By Tom Gatch
Without a doubt, the winter rainy season in 2017 was intense, but well needed. Rarely do the chaparral covered hills of southern California and Baja Norte look as stunningly emerald as they do right now. Nonetheless, even with occasional breaks in the inclement weather, the fishing plans of many an angler were negatively impacted by the inability to get out on the water. The good news is that California’s snow pack is now seasonally normal again, and we will all benefit from the much needed pure water that it provides.
As the surface ocean temperature begins to rise, the coming of spring presents an excellent opportunity for fishing the surf off of the sandy beaches that pepper the Baja coast.
Halibut and corvina are at the top of the list right now, and can be most effectively targeted on a rising tide by tossing a suspending jerk bait like a Rapala or Lucky Craft out just past the break and then slowly twitching it in. Depending upon your location, you might end up being surprised by the size of some of the fish that you can pull out of the suds when using this technique.
Out beyond northern Baja’s surf zone, Isla Coronado’s north island has been producing a few nice yellowtail, many of which have fallen for a well presented yo-yo iron tipped with a strip of squid. Most of the forktails being caught are home-guard fish that weigh up to 25 pounds.
Down the coast a bit, Pacific bonito have been going on a tear in droves, inhaling just about anything that looks like it might make a good meal. A majority of this inshore action has been taking place between La Salina and Punta Santo Tomas. Unfortunately, live bait supplies have been way down, but luckily many of these 5 to 9 pound ‘micro tuna’ are also eating the iron, especially if it has been enhanced with squid.
Many decades ago, bonito was maligned as being undesirable as table fare because of its dark, strong tasting blood line. But when placed on ice immediately after being caught, and then carefully processed as soon as you return to shore, as any sushi chef knows; fresh bonito can be turned in to some of the best sashimi that you may have ever sampled.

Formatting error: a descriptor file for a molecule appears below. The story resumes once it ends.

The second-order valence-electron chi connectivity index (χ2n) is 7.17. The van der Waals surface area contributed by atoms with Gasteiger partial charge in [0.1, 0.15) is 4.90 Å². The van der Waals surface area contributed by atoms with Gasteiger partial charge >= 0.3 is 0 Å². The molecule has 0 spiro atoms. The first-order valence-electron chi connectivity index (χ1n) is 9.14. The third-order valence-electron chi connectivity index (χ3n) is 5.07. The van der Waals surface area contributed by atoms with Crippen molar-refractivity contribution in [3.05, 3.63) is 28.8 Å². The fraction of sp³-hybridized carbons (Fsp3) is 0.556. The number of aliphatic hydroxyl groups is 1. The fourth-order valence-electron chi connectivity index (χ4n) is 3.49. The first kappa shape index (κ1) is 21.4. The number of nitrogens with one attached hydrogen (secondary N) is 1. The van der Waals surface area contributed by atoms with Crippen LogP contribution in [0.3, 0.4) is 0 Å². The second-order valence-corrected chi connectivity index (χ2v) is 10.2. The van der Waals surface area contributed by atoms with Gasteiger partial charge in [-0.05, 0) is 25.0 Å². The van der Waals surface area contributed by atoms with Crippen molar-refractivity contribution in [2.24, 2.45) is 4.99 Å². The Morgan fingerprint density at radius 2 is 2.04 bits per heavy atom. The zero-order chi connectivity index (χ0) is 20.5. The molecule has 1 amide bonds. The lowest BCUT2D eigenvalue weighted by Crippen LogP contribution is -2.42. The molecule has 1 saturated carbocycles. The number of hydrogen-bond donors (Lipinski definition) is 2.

Further south in Bahia San Quintin, the bottom fishing has remained solid for reds and lings, with occasional yellowtail showing up when the weather conditions are right.
Former Orange County resident, Denis Quesnel, who was responsible for the creation of the popular, jointed Action Lure decades ago, is now manufacturing a new specialty iron jig, DEADHEAD Lures. And what better place to give them a true field test than in the waters off San Quintin.
Even though the weather was nasty from time to time and the yellowtail didn’t make a showing, Denis still ended up going out with Capt. Juan Cook and catching a cooler full of quality fish on his new jigs, including a few trophy size sand bass.
As is typical this time of year, Baja’s central Pacific coast continues to have a few remaining storms. This has resulted in lower fish counts in both Isla Cedros and Bahia Asuncion, but things begin to pick up the further south you go.
The inshore waters of Bahia Magdalena continue to attract whale watchers, while offshore anglers are reporting increasing numbers of yellowfin tuna in the 10 to 20 pound class. Inside the estero, the fishing has been outstanding for snook, halibut, corvina and even a few nice, medium sized grouper.
Down in Los Cabos, visiting anglers have been treated to an early run of wahoo. Pieces Sportfishing in Cabo San Lucas reports, “We recently saw our 38 foot Speedwell II, captained by Victor Sandez, land a very nice 45lbs wahoo on caballito live bait for a group of our anglers from St Paul, Minnesota.”